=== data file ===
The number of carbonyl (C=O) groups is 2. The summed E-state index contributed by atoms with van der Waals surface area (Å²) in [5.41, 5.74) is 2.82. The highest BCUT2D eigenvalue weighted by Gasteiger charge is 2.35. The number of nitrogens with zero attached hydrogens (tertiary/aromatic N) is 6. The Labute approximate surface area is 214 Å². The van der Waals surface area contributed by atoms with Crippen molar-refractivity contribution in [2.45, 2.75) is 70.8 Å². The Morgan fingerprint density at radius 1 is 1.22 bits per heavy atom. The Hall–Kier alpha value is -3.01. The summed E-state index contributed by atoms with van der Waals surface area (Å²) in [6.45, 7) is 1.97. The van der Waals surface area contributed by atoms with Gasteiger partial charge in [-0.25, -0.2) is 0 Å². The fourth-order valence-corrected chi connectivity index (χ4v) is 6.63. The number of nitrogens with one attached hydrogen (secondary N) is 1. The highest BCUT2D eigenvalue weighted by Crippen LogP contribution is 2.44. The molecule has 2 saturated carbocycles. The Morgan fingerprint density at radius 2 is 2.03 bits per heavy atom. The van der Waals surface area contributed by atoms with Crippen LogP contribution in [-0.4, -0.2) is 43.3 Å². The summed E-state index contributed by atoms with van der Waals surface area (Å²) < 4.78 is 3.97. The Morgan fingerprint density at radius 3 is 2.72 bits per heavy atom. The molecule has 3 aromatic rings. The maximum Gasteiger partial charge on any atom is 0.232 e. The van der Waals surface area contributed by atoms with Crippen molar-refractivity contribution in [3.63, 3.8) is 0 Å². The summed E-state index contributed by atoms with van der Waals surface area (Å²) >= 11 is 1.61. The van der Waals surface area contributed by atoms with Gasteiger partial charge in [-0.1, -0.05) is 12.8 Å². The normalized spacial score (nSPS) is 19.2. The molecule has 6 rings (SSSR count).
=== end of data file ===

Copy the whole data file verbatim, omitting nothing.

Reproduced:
The number of carbonyl (C=O) groups is 2. The summed E-state index contributed by atoms with van der Waals surface area (Å²) in [5.41, 5.74) is 2.82. The highest BCUT2D eigenvalue weighted by Gasteiger charge is 2.35. The number of nitrogens with zero attached hydrogens (tertiary/aromatic N) is 6. The Labute approximate surface area is 214 Å². The van der Waals surface area contributed by atoms with Crippen molar-refractivity contribution in [2.45, 2.75) is 70.8 Å². The Morgan fingerprint density at radius 1 is 1.22 bits per heavy atom. The Hall–Kier alpha value is -3.01. The summed E-state index contributed by atoms with van der Waals surface area (Å²) in [6.45, 7) is 1.97. The van der Waals surface area contributed by atoms with Gasteiger partial charge in [-0.25, -0.2) is 0 Å². The fourth-order valence-corrected chi connectivity index (χ4v) is 6.63. The number of nitrogens with one attached hydrogen (secondary N) is 1. The highest BCUT2D eigenvalue weighted by Crippen LogP contribution is 2.44. The molecule has 2 saturated carbocycles. The Morgan fingerprint density at radius 2 is 2.03 bits per heavy atom. The van der Waals surface area contributed by atoms with Crippen LogP contribution in [-0.4, -0.2) is 43.3 Å². The summed E-state index contributed by atoms with van der Waals surface area (Å²) < 4.78 is 3.97. The Morgan fingerprint density at radius 3 is 2.72 bits per heavy atom. The molecule has 3 aromatic rings. The maximum Gasteiger partial charge on any atom is 0.232 e. The van der Waals surface area contributed by atoms with Crippen molar-refractivity contribution in [3.63, 3.8) is 0 Å². The summed E-state index contributed by atoms with van der Waals surface area (Å²) >= 11 is 1.61. The van der Waals surface area contributed by atoms with Gasteiger partial charge in [-0.1, -0.05) is 12.8 Å². The normalized spacial score (nSPS) is 19.2. The molecule has 6 rings (SSSR count).